Volume 37, No. 11
7 Tevet 5783
December 31, 2022
in memory of
his mother, Abby Cahn
(Bracha bat Moshe a”h)
and his wife Felice Cahn
(Faygah Sarah bat Naftoli Zev a”h)
In this week’s Parashah, the Egyptian viceroy reveals that he is Yosef, and he encourages his brothers to bring their father Yaakov to Egypt to live out the years of famine there. As Yaakov is descending to Egypt, Hashem appears to Yaakov and says (46:3-4), “Have no fear of descending to Egypt, for I shall establish you as a great nation there. I shall descend with you to Egypt, and I shall also surely bring you up.”
R’ Chaim Druckman z”l (rabbi, Rosh Yeshiva, and Knesset member, who passed away this week at the age of 90) writes: Midrash Rabbah observes: “One says, ‘Have no fear,’ only to someone who is afraid.” Of what was Yaakov afraid? From Hashem’s words of reassurance, we see that Yaakov was afraid of two things, R’ Druckman writes.
First, Yaakov was afraid that his descendants would be annihilated physically in exile. To dispel this fear, Hashem told him, “I shall establish you as a great nation there.” Second, Yaakov was afraid that his descendants would assimilate and experience spiritual destruction. In response, Hashem assured him, “I shall descend with you to Egypt, and I shall also surely bring you up.”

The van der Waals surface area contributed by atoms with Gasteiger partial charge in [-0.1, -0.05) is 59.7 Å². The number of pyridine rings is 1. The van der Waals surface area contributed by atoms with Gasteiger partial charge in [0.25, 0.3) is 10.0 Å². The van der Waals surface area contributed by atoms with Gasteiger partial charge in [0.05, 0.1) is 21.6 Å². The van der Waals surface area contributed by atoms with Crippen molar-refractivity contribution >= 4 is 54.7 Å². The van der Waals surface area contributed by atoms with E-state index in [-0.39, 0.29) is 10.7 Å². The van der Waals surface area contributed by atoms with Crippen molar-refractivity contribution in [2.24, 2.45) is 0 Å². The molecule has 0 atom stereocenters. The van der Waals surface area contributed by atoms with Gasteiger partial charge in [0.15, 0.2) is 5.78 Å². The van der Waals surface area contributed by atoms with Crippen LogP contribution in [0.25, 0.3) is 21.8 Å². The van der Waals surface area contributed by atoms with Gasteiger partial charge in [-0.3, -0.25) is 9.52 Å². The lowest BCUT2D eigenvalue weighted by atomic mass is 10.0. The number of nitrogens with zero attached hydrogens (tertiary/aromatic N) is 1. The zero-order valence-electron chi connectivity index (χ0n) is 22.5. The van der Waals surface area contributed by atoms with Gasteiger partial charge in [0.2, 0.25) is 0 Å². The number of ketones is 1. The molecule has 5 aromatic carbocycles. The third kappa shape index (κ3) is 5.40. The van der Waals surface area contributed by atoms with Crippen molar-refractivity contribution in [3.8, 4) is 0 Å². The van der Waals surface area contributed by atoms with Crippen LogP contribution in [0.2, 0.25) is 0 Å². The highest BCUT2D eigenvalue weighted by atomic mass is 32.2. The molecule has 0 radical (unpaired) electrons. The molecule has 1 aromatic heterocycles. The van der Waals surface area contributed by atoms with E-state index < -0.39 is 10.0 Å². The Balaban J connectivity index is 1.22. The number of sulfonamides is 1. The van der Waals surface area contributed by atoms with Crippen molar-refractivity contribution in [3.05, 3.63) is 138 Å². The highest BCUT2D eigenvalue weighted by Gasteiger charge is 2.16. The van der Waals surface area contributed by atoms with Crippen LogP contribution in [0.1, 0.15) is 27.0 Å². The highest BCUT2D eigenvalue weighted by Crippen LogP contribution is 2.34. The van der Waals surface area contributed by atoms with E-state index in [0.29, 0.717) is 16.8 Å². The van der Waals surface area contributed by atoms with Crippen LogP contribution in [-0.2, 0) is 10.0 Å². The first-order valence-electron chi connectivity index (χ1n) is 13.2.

It stands to reason, continues R’ Druckman, that the spiritual concern was the primary one. We read (Vayikra 18:3), “Do not perform the acts of the land of Egypt in which you dwelled.” Rashi z”l comments, “This tells us that the deeds of the Egyptians were more corrupt than those of all other nations, and that the district of Egypt in which Bnei Yisrael had resided was even more corrupt than the rest of Egypt.” The danger that Jews will become comfortable in their exile, will assimilate into their corrupt surroundings, and will not want to be redeemed is the greatest danger of all. (Haggadah Shel Pesach La’zman Ha’zeh p.83)